A couple of old London reprobates decided to slum it in the shires for the day, joining us for a belated celebration of our wedding anniversary. Happily, the sun also joined us, and we went in search of an al fresco lunch. We found it at the Britons Arms, one of Norwich’s oldest buildings – all thatch, beams and creaky floorboards. Dating back to the Fourteenth Century, the building is reckoned to be the only English example of a medieval ‘beguinage’, a community of lay women living in poverty and chastity – just the place for a quartet of stately old homos to anoint themselves with the Devil’s brew. As I reminded my old mucker, Ian, the only time he was ever chaste was circa 2003 when he shunned the amorous advances of a randy German with a nasty feather-cut who was stalking him along a frosty canal in old Amsterdam. Ah, those were the days.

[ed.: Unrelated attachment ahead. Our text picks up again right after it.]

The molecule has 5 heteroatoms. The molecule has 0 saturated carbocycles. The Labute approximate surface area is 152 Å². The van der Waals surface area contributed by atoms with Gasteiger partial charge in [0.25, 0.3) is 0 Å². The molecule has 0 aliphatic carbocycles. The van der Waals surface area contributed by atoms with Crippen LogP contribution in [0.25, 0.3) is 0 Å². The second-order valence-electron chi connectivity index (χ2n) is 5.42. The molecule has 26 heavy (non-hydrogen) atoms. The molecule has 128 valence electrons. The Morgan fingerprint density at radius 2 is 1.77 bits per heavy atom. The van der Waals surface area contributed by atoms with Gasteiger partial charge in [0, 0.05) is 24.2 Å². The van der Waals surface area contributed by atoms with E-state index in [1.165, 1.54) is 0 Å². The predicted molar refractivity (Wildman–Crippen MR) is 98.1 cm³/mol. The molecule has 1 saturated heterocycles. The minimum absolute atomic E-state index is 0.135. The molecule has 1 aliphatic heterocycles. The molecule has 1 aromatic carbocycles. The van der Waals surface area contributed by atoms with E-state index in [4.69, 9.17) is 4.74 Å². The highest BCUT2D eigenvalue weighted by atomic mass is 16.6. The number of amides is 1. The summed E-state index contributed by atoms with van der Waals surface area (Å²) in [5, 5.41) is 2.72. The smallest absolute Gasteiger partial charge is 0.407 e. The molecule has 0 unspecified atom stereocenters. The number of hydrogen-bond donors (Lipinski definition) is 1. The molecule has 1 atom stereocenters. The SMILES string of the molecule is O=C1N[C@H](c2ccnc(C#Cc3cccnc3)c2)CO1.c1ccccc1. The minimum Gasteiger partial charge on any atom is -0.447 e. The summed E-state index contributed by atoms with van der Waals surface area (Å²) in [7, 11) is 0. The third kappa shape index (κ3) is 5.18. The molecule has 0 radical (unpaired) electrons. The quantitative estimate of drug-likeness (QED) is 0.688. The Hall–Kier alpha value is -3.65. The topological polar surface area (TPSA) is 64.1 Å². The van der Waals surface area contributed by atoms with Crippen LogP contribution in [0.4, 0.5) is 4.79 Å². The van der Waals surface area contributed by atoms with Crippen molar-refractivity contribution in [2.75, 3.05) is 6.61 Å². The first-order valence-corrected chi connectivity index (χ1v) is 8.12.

Converted to an ale house in the Eighteenth Century, the Britons Arms has been a coffee house and restaurant since the early Fifties. The pretty, secluded garden tumbles over the graveyard of nearby St Peter’s Hungate, one of Norwich’s most ancient churches and now a centre for medieval art. Lunch at the Arms was simply divine and the boys kindly picked up the tab. We’re always grateful for the kindness of our well-to-do metrosexual cousins. Especially when the wine bill alone reaches three figures. When the boys headed home to the Smoke the following morning, they were carrying their livers in a Sainsbury’s bag. They’re off to Vienna next month for the Eurovision Song Contest. Not that they’re gay stereotypes or anything. This time, they’ll be flying their livers back from Austria in their hand luggage. Business class, naturally.